When referring to their writing method, fiction writers say they are plotters and pansters. A plotter uses structure to lay out the story and then fills in the details accordingly. Plotters know when the hero will make a life and death choice, or when to introduce relationships, new situations, struggles, and raise the stakes. Structure is like having a roadmap to follow. It gets you to your destination more quickly and if you’re driving, you probably use less gas than a panster.
A Panster’s creativity takes him wherever it wants to go. And maybe where the characters choose to lead. Pansters get lost in their stories and hear characters in their heads. They may tell you that a particular character refused to do what the writer asked.
I like The Magic Violinist’s description of panster “Pansters have the freedom to take their novel in any direction they want. They have flexibility. They’re not stuck following an outline.”
The problem for a panster is that their creativity may take them down a rabbit trail. As a result, they face extra hours of rewrites and edits when their story is completed.
There are no hard fast rules for fiction writers, but I’ll go out on a limb here and say pansters usually don’t produce as many books as the plotter, in the same given time period.
Are You a Plotter or Panster Riding Instructor?
As a riding instructor, you may be able to identify yourself as a plotter or a panster. If you’re a plotter you probably lay out a structure ahead of time. You allot so many minutes for preparation, so much warm up time, this many minutes for new material etc. Or maybe you plot according to what you want your student to learn, following a progression in lessons.
Perhaps you identify with the panster. Do you step into your lesson and take your cues from how the horse and rider are that day, what the weather is doing, who’s also in the arena, an idea you had for the lesson earlier? Do you let the lesson ‘pan out’? See where it goes?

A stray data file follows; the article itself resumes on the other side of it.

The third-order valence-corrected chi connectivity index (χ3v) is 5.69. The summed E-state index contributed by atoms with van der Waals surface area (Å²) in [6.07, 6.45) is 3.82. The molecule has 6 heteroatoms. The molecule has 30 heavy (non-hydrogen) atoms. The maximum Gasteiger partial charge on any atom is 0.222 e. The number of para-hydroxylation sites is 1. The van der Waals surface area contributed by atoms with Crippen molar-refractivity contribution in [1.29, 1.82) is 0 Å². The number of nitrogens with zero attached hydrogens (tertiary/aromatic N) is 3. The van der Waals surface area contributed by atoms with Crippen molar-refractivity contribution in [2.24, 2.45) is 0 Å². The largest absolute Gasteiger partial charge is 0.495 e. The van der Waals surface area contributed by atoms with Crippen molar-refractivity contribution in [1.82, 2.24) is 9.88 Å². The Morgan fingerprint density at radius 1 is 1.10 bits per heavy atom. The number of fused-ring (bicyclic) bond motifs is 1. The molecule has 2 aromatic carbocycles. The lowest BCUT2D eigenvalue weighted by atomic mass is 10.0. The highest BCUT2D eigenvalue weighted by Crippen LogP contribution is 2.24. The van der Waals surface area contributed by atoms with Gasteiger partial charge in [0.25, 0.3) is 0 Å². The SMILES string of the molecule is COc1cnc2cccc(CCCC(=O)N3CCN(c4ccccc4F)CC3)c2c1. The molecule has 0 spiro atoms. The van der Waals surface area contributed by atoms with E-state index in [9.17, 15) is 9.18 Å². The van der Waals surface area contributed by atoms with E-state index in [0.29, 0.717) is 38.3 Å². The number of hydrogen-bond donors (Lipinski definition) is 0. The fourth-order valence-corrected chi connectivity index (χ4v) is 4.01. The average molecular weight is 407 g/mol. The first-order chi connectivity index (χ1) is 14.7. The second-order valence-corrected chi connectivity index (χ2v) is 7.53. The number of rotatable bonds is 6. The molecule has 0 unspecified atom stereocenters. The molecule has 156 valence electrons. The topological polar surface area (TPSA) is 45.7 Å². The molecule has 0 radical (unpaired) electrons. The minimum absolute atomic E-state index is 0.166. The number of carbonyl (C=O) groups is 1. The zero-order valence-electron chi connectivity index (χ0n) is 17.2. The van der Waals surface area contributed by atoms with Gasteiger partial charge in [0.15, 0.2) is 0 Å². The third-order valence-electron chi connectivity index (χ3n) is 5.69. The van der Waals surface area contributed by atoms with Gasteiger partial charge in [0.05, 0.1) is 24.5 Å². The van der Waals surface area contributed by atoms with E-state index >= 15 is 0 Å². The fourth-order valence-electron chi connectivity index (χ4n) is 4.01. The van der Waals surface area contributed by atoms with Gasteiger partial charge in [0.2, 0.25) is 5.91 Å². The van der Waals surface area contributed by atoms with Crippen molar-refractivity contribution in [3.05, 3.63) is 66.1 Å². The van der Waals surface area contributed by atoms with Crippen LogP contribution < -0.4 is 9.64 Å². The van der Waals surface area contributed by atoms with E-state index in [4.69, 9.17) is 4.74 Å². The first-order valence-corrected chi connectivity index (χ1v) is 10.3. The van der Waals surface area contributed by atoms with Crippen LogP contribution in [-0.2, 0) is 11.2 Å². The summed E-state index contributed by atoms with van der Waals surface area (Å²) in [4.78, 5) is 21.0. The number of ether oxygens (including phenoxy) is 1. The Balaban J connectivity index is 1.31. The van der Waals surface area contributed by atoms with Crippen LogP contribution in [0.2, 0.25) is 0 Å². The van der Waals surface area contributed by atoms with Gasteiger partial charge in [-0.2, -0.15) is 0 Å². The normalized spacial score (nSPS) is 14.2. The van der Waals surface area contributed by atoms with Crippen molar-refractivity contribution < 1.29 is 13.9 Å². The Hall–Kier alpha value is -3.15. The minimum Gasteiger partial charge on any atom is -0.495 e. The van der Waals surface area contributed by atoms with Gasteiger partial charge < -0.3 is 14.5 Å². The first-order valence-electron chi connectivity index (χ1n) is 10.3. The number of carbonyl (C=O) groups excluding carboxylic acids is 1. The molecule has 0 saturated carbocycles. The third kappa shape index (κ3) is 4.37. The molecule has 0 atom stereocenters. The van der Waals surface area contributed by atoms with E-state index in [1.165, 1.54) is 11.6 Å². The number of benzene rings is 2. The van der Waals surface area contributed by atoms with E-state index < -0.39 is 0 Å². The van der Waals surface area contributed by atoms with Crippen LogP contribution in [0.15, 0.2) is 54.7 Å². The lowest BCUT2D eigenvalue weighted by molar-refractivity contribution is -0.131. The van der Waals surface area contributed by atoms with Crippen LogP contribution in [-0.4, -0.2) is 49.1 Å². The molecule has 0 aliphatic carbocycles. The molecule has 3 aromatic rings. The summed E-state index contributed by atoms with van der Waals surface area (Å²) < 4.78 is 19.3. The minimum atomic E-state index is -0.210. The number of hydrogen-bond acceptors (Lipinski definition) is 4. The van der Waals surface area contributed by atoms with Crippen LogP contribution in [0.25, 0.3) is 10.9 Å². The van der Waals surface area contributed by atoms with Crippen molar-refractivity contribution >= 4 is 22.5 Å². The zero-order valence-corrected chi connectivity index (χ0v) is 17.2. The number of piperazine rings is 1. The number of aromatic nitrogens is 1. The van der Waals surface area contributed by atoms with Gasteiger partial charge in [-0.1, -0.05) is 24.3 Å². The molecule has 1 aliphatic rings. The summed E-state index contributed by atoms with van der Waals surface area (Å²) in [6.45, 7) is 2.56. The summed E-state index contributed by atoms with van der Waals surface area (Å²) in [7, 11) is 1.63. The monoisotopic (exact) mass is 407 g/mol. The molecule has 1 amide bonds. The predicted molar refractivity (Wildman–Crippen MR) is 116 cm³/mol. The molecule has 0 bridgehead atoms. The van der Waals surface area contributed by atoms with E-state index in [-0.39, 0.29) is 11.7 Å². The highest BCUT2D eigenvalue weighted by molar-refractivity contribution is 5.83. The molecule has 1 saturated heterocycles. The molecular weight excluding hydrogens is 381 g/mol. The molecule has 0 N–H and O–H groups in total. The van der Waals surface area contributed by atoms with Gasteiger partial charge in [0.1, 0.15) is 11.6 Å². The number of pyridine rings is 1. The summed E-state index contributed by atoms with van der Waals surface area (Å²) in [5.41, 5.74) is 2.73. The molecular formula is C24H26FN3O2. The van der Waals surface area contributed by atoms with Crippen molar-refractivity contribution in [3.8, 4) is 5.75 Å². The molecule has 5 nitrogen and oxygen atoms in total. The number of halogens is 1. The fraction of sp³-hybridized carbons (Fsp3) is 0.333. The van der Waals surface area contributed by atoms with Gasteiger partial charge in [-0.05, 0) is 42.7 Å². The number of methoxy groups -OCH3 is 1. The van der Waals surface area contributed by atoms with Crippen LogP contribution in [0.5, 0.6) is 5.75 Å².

The Pro and Cons
It’s easy to criticize the panster. Pansters want to teach their students to ride well, but because they go with their creative flow, they don’t have a plan for their lessons. At least their plan is not one that you can see or they can articulate in detail. They may follow a loose progression or none at all. They teach according to the need of the day. The danger here is that they will inadvertently miss important foundation blocks. The student may have to go back and fill in the cracks to patch their foundation. With a poor foundation, the house won’t stand. (Read Are You Teaching Foundation?)
BUT the panster is the instructor who will be in tune with how the student and horse feel. They are the one who is able to change course to suit the current need of the lesson, adapt to the student, the horse or the circumstance. The ability to adapt is an excellent quality an instructor.
The plotter covers everything they plan to teach and they do it on time. Plotters keep schedules and lay foundations. Students reach levels at a predictable rate. These also, are admirable qualities in a riding instructor.
However, the plotter’s program may draw many students but their lack of flexibility and creativity can be devastating to the student who needs flexibility. The plotter may have difficulty keeping a full load of students long term.
The planster combines the best qualities of the plotter and the panster. Some people are plansters by nature while others become plansters through experience. The structured author who can’t deny their creative side any longer becomes a planster. The author who runs on creativity and decides that preplanning may help them spend less time editing, will also become a planster.